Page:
What is happening at Mass?

As many Catholics know, the Second Vatican Council famously referred to the liturgy as the “source and summit of the Christian life.” And following the prompts of the great figures of the liturgical movement in the first half of the twentieth century, the Council Fathers called for a fuller, more conscious, and more active participation...
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Peter Claver vs. Immanuel Kant

Immediately after caring for their physical and psychological needs, the saint commenced to instruct the slaves in the rudiments of the Christian faith.
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Ingrid’s Virtual Reality

The social media space can become so enticing that we strangely distort ourselves in order to conform to it, and we prefer its artificiality to the density, challenge, and opportunity of the actual world.
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The mysterious church on the edge of the world

I have discovered now through direct experience, though I had certainly sensed it through photographs, that it is practically impossible to gaze at Mont Saint-Michel without falling into mystical reverie.
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Musing on the teeth of St. Ambrose

We clothe the skeleton of St. Ambrose in stately liturgical robes and we crown his skull with a bishop's miter, not be macabre or "creepy," but because we reverence his body as a place where Christ had come to dwell
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A Bride and Groom; The Bride and The Groom

It is a peculiarity of Catholic theology that a couple exchanging vows at their wedding Mass do not so much receive a sacrament as they become a sacrament.
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Kathy Griffin and the vanishing of argument

when there is no truth, there can be no argument, for argument depends upon a shared appeal to certain epistemic and ethical values.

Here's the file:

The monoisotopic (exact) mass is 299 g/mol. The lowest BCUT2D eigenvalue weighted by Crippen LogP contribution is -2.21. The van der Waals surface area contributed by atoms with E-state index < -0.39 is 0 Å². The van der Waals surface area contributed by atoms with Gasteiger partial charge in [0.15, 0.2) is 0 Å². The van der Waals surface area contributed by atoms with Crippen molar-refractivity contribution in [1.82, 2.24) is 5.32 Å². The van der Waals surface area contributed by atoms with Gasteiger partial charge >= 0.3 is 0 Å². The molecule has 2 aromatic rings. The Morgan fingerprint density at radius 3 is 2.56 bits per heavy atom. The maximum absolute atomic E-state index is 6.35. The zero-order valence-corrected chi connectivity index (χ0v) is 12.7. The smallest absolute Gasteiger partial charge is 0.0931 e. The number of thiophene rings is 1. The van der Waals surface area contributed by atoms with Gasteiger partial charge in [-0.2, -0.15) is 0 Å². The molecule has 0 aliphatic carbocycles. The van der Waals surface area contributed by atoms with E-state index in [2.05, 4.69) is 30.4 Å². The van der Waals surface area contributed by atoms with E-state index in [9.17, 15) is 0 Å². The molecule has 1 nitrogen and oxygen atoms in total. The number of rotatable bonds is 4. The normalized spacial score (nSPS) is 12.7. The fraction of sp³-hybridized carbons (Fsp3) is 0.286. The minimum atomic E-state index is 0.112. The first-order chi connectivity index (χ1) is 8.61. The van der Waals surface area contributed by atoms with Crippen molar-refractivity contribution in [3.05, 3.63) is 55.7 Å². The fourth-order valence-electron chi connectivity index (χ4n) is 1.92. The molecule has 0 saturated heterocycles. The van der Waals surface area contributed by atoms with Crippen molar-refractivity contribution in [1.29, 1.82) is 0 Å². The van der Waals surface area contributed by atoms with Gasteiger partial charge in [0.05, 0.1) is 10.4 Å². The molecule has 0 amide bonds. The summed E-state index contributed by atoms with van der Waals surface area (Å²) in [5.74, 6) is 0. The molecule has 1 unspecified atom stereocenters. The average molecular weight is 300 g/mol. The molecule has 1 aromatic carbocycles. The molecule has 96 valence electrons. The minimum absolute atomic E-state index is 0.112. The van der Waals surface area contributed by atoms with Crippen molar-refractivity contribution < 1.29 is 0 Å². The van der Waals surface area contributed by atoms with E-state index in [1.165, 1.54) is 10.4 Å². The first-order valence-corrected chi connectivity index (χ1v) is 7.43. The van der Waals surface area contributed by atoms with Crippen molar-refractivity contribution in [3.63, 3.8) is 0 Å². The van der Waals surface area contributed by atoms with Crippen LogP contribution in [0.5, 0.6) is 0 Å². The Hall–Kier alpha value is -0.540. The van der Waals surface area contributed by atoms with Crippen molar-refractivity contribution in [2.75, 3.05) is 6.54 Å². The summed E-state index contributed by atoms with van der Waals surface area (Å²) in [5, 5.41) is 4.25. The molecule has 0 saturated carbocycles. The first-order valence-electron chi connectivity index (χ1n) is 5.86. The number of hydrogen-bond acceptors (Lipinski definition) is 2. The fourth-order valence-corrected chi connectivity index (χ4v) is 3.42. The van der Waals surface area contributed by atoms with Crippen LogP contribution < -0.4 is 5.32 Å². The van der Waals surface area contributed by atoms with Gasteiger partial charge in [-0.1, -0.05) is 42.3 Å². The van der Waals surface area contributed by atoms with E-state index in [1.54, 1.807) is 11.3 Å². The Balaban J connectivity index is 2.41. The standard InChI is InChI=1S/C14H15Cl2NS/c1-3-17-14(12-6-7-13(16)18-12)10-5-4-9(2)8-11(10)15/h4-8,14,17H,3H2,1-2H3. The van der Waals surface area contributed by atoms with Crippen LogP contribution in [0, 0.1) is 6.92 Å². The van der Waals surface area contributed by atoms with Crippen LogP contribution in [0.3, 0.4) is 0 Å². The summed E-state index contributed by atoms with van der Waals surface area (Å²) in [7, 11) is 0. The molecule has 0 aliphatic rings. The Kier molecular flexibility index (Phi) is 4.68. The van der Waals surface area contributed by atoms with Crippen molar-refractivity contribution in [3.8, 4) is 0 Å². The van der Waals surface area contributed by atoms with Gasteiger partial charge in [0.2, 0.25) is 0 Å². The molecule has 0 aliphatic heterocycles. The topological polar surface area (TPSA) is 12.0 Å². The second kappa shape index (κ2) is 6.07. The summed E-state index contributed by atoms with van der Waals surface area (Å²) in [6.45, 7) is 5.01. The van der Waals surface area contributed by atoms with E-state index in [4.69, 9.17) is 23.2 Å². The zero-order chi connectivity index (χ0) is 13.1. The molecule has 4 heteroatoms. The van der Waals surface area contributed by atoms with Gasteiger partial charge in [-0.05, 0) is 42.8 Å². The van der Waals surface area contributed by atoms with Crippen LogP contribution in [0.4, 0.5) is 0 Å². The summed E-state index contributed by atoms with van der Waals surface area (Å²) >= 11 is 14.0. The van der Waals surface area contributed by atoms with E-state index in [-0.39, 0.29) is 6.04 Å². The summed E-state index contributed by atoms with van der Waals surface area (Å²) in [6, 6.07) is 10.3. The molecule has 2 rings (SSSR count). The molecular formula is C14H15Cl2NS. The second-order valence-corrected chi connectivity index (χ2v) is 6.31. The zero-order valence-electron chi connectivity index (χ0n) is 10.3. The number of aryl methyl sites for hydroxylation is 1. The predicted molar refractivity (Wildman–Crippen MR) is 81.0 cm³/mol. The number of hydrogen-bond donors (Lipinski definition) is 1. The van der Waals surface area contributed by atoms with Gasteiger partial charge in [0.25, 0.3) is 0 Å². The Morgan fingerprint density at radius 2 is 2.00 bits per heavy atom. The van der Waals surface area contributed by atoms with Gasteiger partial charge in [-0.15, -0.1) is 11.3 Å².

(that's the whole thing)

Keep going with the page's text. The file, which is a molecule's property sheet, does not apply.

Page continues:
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Our Lady of Fatima and a theological reading of history

The series of Fatima appearances — lasting from May until October of 1917 — is one of the most extraordinary in the history of the church.
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The Benedict Option and the identity/relevance dilemma

The very intensity of the interest in The Benedict Option in one way proves Dreher's central point, namely, that there is a widely-felt instinct that something has gone rather deeply wrong with the culture and that classical Christianity, at least in the West, is in a bit of a mess.
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‘The Case for Christ’ and a stubbornly historical religion

The Case for Christ is interesting for any number of reasons, but I think it is particularly compelling for its subtle portrayal of the psychological, spiritual, and intellectual dynamics of evangelization.
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Pope Francis and the Evangelicals

(The Church) should lead today as it led two thousand years ago, with the stunning news that Jesus Christ is the Lord, and the joy of that proclamation should be as evident now as it was then.
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